In the second part, Rumelt gives practical handouts on this, on elements of a strategy and how to develop a strategy.

Characteristics of good and bad strategy

A good strategy is a combination of reflection and implementation with a basic structure, which Rumelt calls the “core.” This core strategy contains three elements:

  1. Diagnosis: the recognition of the critical sides of the situation. According to Rumelt, most strategic changes are brought about by changing the way the company perceives its situation.
  2. Guideline: an overall approach to addressing or overcoming the identified barriers. It defines a method of coping with the situation and the selection of possible actions. It provides direction to coordinate or focus actions.
  3. coherent actions: The coherence and coordination of implementation measures, resources, and policies.

In contrast, a bad strategy is more than just the lack of a good strategy. A bad strategy has many goals but little policy or action. Rumelt names four manifestations of bad strategy:

  • Fluff: a form of gibberish, slogans, and grand pronouncements that masquerades as a strategic concept to create the illusion of high-level thinking.
  • Blindness: the lack of insight into the situation, the inability to face the challenge or deal with the underlying obstacles and problems. For example, filling in boxes – with boxes for the vision, mission, core values, strategic goals, strategies for each goal, and initiatives – in an annual ritual, with no real reference to the purpose of the strategies.
  • Confusing goals with strategies: visions presented as strategies, such as “Think big, think bigger!” or “20 percent increase in sales and profits.”

Why is there so much bad strategy?

Good and bad strategies should be easily recognizable by these characteristics – why are there so many bad examples of strategies?

Rumelt has a clear opinion on this: he says the most common reason for so many bad strategies is that leaders actively avoid both the hard work of crafting a good strategy and the pain that comes with making tough decisions. He denounces the “template-like” strategy of filling in the blanks as a substitute for the hard work of analysis.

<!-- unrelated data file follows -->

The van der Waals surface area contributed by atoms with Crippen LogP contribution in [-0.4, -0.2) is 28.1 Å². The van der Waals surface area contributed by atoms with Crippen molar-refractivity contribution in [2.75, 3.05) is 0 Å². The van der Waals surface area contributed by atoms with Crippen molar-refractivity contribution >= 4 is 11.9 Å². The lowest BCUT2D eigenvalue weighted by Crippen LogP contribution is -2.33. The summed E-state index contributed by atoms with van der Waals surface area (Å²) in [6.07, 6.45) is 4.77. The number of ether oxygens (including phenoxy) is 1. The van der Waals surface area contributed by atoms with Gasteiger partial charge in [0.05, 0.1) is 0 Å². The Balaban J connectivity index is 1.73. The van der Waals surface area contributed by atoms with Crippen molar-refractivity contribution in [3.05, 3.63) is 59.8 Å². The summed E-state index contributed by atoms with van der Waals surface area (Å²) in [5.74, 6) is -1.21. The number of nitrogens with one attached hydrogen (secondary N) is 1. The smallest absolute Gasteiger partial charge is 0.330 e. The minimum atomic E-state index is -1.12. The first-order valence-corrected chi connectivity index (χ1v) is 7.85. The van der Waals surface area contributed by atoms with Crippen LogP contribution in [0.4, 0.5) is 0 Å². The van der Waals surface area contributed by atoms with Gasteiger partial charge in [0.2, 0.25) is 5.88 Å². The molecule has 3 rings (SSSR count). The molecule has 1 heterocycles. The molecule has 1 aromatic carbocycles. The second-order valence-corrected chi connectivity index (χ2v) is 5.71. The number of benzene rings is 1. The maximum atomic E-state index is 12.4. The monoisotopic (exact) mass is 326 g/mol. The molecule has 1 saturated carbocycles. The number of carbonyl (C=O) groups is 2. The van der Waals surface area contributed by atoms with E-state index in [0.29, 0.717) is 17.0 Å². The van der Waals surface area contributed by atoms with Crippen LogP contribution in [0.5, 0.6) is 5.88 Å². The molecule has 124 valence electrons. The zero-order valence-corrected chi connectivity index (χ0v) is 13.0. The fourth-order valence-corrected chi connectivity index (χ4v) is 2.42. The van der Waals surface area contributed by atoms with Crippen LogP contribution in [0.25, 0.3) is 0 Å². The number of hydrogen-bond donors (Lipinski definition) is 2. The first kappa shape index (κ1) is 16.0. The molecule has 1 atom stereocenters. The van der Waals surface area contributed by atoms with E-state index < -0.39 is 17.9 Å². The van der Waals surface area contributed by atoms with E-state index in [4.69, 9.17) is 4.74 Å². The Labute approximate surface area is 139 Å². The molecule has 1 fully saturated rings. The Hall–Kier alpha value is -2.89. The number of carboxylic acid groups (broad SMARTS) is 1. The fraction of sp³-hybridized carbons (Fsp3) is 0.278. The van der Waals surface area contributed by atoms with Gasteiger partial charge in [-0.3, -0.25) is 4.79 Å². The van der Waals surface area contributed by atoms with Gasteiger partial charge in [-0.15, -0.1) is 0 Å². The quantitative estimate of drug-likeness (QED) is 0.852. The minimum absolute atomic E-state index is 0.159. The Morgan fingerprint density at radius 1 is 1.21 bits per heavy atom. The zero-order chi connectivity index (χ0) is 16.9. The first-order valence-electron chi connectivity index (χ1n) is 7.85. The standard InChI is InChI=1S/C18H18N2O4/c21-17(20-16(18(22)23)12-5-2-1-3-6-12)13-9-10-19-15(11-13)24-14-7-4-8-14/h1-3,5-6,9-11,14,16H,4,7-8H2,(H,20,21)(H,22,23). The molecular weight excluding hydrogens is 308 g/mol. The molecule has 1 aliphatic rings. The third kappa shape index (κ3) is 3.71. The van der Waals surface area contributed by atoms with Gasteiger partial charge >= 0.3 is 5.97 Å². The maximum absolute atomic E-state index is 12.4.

Rumelt then suggests a number of levers that can be used to effect effective change. For me, the two most important statements about good strategy are:

  • A new strategy is a hypothesis: it is an educated prediction about how the world works – and its implementation is an experiment. Depending on the results, good leaders learn more about what works and what doesn’t and adjust their strategies accordingly.
  • Critical thinking: deciding how to approach a problem, avoiding hasty conclusions, and analyzing how you think about it – reflection on your own thinking – is a personal skill that is after more important than any strategy concept or framework.

Lafley and Martin: Play to Win

Lafley and Martin: Choice Cascade

In “Play to Win,” Lafley and Martin develop the Strategy Choice Cascade, a tool that helps develop a strategy in a systematic and organized way that achieves organizational goals.

The cascade was developed at Procter & Gamble (P&G) by former P&G CEO A.G. Lafley, working closely with strategy consultant R. Martin, and is linked by the authors to impressive P&G successes.

The cascade is composed of five key elements:

  • The successful goal and a strong commitment to that goal (winning aspiration). This involves determining what the company should achieve and what would make it successful. It is important not only to formulate a goal, but also to commit to it.
  • The playing field (where to play). The playing field on which you will compete. Focus and concentration of forces are essential for success. This builds on a commitment, because hard decisions often have to be made here (e.g. what not to do)
  • How to win. In doing so, the concept builds on a decision for one of Porter’s generic positionings.
  • Capabilities (capabilities). The activities, available to implement the strategies to gain a competitive advantage.
  • Management systems. Metrics and systems that drive the capabilities and decisions that implement the strategy.